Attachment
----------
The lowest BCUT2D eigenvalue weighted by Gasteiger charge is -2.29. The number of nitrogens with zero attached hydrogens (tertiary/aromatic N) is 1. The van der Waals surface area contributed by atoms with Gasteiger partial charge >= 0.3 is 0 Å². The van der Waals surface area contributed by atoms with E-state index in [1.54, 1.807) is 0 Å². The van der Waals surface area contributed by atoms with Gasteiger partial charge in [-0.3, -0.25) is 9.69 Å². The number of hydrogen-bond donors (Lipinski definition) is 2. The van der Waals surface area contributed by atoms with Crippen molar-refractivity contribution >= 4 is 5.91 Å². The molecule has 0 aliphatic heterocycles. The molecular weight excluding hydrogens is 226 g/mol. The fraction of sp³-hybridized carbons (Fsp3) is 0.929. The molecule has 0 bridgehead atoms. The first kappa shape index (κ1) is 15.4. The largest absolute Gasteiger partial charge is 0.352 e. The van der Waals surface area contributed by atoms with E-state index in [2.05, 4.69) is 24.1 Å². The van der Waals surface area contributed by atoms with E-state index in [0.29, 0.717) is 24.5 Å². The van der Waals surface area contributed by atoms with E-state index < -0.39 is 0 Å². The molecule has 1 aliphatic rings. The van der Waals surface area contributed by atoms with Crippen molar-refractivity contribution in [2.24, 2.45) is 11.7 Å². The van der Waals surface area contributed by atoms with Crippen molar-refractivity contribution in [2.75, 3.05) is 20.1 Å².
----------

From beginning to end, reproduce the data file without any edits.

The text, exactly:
The lowest BCUT2D eigenvalue weighted by Gasteiger charge is -2.29. The number of nitrogens with zero attached hydrogens (tertiary/aromatic N) is 1. The van der Waals surface area contributed by atoms with Gasteiger partial charge >= 0.3 is 0 Å². The van der Waals surface area contributed by atoms with E-state index in [1.54, 1.807) is 0 Å². The van der Waals surface area contributed by atoms with Gasteiger partial charge in [-0.3, -0.25) is 9.69 Å². The number of hydrogen-bond donors (Lipinski definition) is 2. The van der Waals surface area contributed by atoms with Crippen molar-refractivity contribution >= 4 is 5.91 Å². The molecule has 0 aliphatic heterocycles. The molecular weight excluding hydrogens is 226 g/mol. The fraction of sp³-hybridized carbons (Fsp3) is 0.929. The molecule has 0 bridgehead atoms. The first kappa shape index (κ1) is 15.4. The largest absolute Gasteiger partial charge is 0.352 e. The van der Waals surface area contributed by atoms with E-state index in [2.05, 4.69) is 24.1 Å². The van der Waals surface area contributed by atoms with E-state index in [0.29, 0.717) is 24.5 Å². The van der Waals surface area contributed by atoms with E-state index < -0.39 is 0 Å². The molecule has 1 aliphatic rings. The van der Waals surface area contributed by atoms with Crippen molar-refractivity contribution in [2.24, 2.45) is 11.7 Å². The van der Waals surface area contributed by atoms with Crippen molar-refractivity contribution in [2.75, 3.05) is 20.1 Å².